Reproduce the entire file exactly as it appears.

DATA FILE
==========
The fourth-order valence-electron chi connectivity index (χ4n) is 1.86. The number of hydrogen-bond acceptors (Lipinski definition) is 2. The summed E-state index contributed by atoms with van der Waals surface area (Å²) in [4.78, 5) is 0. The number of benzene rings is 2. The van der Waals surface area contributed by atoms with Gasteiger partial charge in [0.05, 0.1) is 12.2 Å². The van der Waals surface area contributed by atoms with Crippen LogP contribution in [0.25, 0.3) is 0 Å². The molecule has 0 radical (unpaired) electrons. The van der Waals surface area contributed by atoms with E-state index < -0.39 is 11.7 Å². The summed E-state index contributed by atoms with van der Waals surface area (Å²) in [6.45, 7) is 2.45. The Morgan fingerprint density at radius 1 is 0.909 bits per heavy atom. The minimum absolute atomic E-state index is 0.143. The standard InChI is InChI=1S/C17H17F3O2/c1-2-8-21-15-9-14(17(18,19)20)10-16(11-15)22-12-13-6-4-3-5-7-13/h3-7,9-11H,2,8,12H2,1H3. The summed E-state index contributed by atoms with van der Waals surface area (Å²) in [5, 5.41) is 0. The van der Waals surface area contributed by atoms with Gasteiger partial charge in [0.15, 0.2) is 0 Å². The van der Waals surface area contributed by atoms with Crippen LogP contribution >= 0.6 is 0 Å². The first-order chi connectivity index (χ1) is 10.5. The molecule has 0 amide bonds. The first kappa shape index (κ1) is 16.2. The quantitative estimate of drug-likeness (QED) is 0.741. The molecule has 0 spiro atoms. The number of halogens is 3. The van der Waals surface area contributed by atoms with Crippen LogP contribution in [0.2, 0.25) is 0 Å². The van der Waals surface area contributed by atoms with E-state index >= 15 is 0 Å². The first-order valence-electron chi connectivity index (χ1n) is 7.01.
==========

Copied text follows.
The fourth-order valence-electron chi connectivity index (χ4n) is 1.86. The number of hydrogen-bond acceptors (Lipinski definition) is 2. The summed E-state index contributed by atoms with van der Waals surface area (Å²) in [4.78, 5) is 0. The number of benzene rings is 2. The van der Waals surface area contributed by atoms with Gasteiger partial charge in [0.05, 0.1) is 12.2 Å². The van der Waals surface area contributed by atoms with Crippen LogP contribution in [0.25, 0.3) is 0 Å². The molecule has 0 radical (unpaired) electrons. The van der Waals surface area contributed by atoms with E-state index < -0.39 is 11.7 Å². The summed E-state index contributed by atoms with van der Waals surface area (Å²) in [6.45, 7) is 2.45. The Morgan fingerprint density at radius 1 is 0.909 bits per heavy atom. The minimum absolute atomic E-state index is 0.143. The standard InChI is InChI=1S/C17H17F3O2/c1-2-8-21-15-9-14(17(18,19)20)10-16(11-15)22-12-13-6-4-3-5-7-13/h3-7,9-11H,2,8,12H2,1H3. The summed E-state index contributed by atoms with van der Waals surface area (Å²) in [5, 5.41) is 0. The van der Waals surface area contributed by atoms with Gasteiger partial charge in [0.15, 0.2) is 0 Å². The van der Waals surface area contributed by atoms with Crippen LogP contribution >= 0.6 is 0 Å². The first-order chi connectivity index (χ1) is 10.5. The molecule has 0 amide bonds. The first kappa shape index (κ1) is 16.2. The quantitative estimate of drug-likeness (QED) is 0.741. The molecule has 0 spiro atoms. The number of halogens is 3. The van der Waals surface area contributed by atoms with Crippen LogP contribution in [0.2, 0.25) is 0 Å². The van der Waals surface area contributed by atoms with E-state index >= 15 is 0 Å². The first-order valence-electron chi connectivity index (χ1n) is 7.01.